Britain certainly has its good points. With its rich history, rolling green fields and a particular penchant for dry humour, it’s no wonder it’s known as the land of hope and glory. But then there’s the food, which is often dismissed as bland, uninviting and even outright disgusting. So much so that bad cuisine has become synonymous with Britain. In fact, only a quarter of Europeans said they liked British food.
This is nothing new. Over 75 years ago, George Orwell published his essay In Defence of English Cooking, claiming that the hatred of its food stemmed from 20th century prejudice. So, why does British cuisine still have such a bad reputation?
A flavourless history
The main accusation against British food is that it is dull. You may be surprised to know that this was not always the case. British cuisine was actually once considered up there with the best in the world, particularly in the medieval period. However, compared to many other cuisines, British food lacks herbs and spices, doesn’t play with different textures, and relies on methods of boiling and stewing that strip the ingredients of their flavour. Britain is often mocked for having had a world-encompassing empire that fought bloody wars over spices, and yet refuses to use those same spices in its food.
A nation’s political situation impacts everything — including how its food is perceived. This leads us to what is believed to be the downfall of British cuisine: the Second World War. As a result of Britain’s participation in a devastating and expensive conflict, the 1940s were marred by austerity continuing well into the 1960s. This meant that many ingredients including sugar, lard and meat were subject to rationing, but even foods that weren’t rationed, like fruit and vegetables, became scarce. In essence, eating was about survival, not pleasure. Food rationing ended in 1954, but by then, American troops had already vocalised their disgust of British wartime cuisine. And even after rationing was over, the next decade still saw heavy restrictions on trade and travel, which halted the ability of British cooking to develop.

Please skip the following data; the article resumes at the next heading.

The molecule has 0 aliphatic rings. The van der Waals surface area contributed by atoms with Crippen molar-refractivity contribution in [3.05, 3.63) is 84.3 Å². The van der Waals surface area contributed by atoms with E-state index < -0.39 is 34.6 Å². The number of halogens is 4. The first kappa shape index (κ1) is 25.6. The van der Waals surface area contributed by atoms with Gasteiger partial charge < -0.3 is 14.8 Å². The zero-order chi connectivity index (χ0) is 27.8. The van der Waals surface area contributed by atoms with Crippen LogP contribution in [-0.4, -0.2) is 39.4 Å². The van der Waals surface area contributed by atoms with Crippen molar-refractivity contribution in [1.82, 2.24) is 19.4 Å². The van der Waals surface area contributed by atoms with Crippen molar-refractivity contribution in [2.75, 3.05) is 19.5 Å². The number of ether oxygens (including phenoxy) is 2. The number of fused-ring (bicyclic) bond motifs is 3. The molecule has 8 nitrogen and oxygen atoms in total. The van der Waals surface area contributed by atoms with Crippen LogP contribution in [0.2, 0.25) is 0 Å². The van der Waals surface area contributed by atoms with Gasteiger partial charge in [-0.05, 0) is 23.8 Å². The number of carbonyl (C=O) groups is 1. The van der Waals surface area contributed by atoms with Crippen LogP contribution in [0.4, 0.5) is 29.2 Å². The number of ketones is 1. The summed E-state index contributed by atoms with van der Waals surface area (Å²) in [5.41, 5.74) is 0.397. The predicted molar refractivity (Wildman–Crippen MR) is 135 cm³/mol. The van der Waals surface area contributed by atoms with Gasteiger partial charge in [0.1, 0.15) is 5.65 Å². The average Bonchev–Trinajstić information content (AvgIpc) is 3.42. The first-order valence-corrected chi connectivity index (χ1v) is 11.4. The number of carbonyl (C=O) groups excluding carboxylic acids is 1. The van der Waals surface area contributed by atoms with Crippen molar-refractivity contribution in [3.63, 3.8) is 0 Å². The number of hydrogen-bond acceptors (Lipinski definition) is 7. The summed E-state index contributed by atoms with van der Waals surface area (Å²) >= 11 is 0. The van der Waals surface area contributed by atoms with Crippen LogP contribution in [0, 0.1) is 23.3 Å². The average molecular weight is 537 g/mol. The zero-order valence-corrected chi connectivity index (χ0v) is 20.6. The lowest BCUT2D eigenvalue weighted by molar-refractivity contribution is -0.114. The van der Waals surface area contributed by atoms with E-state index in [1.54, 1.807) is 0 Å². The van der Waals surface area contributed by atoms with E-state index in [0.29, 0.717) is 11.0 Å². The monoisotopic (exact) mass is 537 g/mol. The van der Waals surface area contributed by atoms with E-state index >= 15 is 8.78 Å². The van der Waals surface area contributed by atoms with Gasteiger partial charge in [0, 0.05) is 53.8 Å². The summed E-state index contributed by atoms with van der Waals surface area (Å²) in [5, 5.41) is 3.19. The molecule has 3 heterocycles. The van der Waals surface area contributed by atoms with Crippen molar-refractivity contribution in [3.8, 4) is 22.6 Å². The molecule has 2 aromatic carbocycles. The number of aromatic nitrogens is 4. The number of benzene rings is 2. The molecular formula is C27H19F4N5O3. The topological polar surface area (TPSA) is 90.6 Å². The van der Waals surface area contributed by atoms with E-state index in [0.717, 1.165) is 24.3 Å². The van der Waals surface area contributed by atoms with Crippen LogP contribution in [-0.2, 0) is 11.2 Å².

In spite of this, blaming the war is not completely accurate. First of all, the Second World War involved lots of countries and Britain was by no means the only one that implemented food rationing, restrictions and austerity measures. Other nations still managed to maintain their culinary traditions and even expand their techniques for making cheap food tasty. Secondly, it’s been decades since Britain recovered from the war, yet their bad culinary reputation still persists.
Pioneers of (bad) fusion food
It’s well-known that Britain is a hub of immigration and can be typified by its multiculturalism. This begs the question, what exactly is British food? Many quintessential British dishes were actually brought here by migrants. Take fish and chips, for example. Seemingly the most British dish out there, in reality it was introduced to Britain by Jewish refugees from Portugal and Spain.
On top of this, many of the meals that seem to be authentic foreign foods are actually recipes that were tweaked by these communities in Britain to suit the local palate. If you think spaghetti bolognese is an authentic dish from Bologna, you’ll be astonished to learn that, according to the late Italian chef Antonio Carluccio, the British have simply taken it and ruined it. The original bolognese uses fewer ingredients and doesn’t even include spaghetti. Traditional ragù alla bolognese calls for tagliatelle, and for a good reason, as experts at Pasta Evangelists clarify: “Tagliatelle’s increased surface area, along with its rough and porous texture, make it an ideal shape to contend with chunkier or more robust sauces.”